It is essential to understand how products relate to each other with different customer intents in a modern recommender system. For example, while a user is searching for a sofa, it may make sense to recommend similar-looking sofas, futons, or even sectionals. But once they add to cart or purchase a sofa, we may instead want to suggest complementary items such as ottomans and coffee tables. These two types of recommendations are referred to as substitutes and complements, respectively.
At Wayfair, each product is labeled with a class, ranging from a sofa, table lamp, refrigerator, gazebo, and many more. There are both in-class substitutes and cross-class substitutes, but complements are always cross-class.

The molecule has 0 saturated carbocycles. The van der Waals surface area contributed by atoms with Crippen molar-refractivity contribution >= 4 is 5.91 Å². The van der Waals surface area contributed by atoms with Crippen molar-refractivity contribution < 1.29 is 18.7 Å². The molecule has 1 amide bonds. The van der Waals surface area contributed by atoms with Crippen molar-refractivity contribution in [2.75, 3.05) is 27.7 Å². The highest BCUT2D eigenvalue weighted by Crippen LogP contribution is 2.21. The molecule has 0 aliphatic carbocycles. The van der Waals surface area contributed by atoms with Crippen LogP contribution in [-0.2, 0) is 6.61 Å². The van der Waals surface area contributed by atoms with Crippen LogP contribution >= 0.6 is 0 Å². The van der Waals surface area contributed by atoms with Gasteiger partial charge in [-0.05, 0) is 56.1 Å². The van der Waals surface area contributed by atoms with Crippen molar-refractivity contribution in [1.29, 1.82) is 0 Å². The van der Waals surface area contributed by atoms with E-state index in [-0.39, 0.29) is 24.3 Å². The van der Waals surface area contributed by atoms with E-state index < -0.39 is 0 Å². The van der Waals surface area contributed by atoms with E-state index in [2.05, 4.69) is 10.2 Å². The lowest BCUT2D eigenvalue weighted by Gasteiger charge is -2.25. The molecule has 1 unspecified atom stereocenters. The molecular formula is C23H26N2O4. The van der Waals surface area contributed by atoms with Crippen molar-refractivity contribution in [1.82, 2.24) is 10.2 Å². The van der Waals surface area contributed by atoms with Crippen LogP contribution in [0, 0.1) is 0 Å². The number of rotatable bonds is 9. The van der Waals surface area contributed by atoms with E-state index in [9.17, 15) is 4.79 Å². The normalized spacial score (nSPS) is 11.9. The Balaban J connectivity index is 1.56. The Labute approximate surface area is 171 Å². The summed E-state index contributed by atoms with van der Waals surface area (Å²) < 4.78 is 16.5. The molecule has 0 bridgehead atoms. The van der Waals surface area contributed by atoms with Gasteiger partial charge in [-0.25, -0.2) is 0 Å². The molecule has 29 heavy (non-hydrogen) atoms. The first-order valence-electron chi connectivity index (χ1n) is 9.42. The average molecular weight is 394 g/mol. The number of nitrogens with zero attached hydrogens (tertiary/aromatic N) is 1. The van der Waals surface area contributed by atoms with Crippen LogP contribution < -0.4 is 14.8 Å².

The implementation of the in-class substitute Hedwig model is relatively straightforward. Rather than creating a large graph containing the entire catalog and biasing the random walk towards same class products, we build small bipartite graphs on the class level. This enables us to parallelize model training drastically. As for cross-class substitutes, we won’t expand on the topic in this post, but you can check out a previous blog post for more information on how we group together substitute classes.
The problem of complementary recommendations is slightly more complex since we need to distinguish cross-class substitutes from cross-class complements. We derive anchor class and complementary class relationships from historical order data. We first calculate a Term Frequency (TF) score to represent how often two classes are co-ordered. Then, we penalize popular SKUs by applying an inverse document frequency (IDF) term to penalize dominating complementary classes.